There is a handshake needed to get this state across:
  • suspend further execution of the entity so things don't change during the migration
  • transmit the state
  • recreate the entity on the target host
  • resume execution of the entity.
Seems simple, but consider that update messages to players from the original and destination host might get out of order, the DB request queue might get backed up on the source (after all you are migrating away from a busy simulator) and save requests to the DB might get out of order, replicated state on the source and target might be at different versions (the entity may see a neighbor jump backward or forward in time).

So we need to add some steps:
  • Get the target subscriptions set up and acknowledged before the transfer so when the Entity arrives, all data is available there that it had in its original location
  • Have the original simulator "flush" its DB queue so the DB never sees out of order persistence requests, and then stop persisting that entity until after the migration.
  • increment an "epoch" counter to allow us to discard any replication messages or requests from the past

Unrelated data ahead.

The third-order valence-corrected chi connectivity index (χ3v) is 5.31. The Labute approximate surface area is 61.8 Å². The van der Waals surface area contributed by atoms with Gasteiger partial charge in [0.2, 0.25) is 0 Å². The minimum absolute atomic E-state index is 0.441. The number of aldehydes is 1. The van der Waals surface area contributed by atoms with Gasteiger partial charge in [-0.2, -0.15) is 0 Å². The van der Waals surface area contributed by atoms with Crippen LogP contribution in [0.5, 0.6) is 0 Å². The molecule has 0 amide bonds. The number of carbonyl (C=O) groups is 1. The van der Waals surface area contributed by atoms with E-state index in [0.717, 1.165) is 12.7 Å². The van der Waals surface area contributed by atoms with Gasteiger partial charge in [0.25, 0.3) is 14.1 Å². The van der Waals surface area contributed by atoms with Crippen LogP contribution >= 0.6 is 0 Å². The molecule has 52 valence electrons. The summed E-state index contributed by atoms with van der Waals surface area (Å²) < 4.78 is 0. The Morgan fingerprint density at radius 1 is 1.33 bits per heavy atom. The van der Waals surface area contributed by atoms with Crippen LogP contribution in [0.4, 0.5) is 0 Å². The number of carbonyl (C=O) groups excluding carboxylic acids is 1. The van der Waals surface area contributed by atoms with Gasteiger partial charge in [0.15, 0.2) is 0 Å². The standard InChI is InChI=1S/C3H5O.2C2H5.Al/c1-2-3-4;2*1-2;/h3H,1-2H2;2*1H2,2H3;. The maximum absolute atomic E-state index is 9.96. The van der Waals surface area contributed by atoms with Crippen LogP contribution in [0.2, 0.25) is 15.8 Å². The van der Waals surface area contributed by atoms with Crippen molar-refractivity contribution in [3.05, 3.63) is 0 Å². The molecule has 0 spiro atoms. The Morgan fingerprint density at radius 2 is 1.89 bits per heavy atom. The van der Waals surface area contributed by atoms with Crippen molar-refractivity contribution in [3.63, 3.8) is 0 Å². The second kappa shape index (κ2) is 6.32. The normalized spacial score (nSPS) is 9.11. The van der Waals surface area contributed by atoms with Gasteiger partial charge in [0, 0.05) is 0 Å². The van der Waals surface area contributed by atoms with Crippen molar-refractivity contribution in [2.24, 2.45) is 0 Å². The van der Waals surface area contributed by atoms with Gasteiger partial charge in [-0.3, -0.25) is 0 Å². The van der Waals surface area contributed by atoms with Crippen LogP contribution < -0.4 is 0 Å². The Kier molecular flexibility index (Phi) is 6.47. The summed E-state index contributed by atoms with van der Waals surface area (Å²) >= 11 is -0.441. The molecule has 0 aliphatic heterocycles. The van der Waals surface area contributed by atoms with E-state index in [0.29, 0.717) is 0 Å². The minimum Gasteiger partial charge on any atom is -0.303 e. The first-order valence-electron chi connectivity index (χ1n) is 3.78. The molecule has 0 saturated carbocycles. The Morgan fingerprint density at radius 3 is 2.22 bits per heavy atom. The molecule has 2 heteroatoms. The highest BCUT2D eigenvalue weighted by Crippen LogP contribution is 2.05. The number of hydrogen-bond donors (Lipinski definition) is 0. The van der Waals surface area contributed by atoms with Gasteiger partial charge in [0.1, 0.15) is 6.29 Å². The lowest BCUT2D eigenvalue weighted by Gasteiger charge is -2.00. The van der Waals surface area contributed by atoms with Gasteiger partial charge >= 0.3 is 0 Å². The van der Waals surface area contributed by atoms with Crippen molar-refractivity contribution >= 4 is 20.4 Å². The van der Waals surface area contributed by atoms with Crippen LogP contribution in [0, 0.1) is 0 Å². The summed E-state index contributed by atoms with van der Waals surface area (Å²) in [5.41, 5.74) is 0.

• Given the increase in time and complexity, it may be worth optimizing the process by pre-loading the target host without actually pausing the original entity. Then once everything is set up, resend states that may have changed during the preload. Of course, you might also make use of any state that was previously replicated to the target.
There a quite a few trick available and needed to get this to come out right and be efficient. But distributed transactions like this happen reliably in a lot of "critical" systems in other industries so it is quite solvable. You can see how the need for migration and the requirement to do it quickly without player-visible hitches requires us to adopt many of the design principles already accepted: authoritative simulator, interest management, data-driven persistence and replication traits describing entity state variables, ... All of these key features are intertwined, so if your systems goes off track somewhere there, you may be buying a lot trouble elsewhere.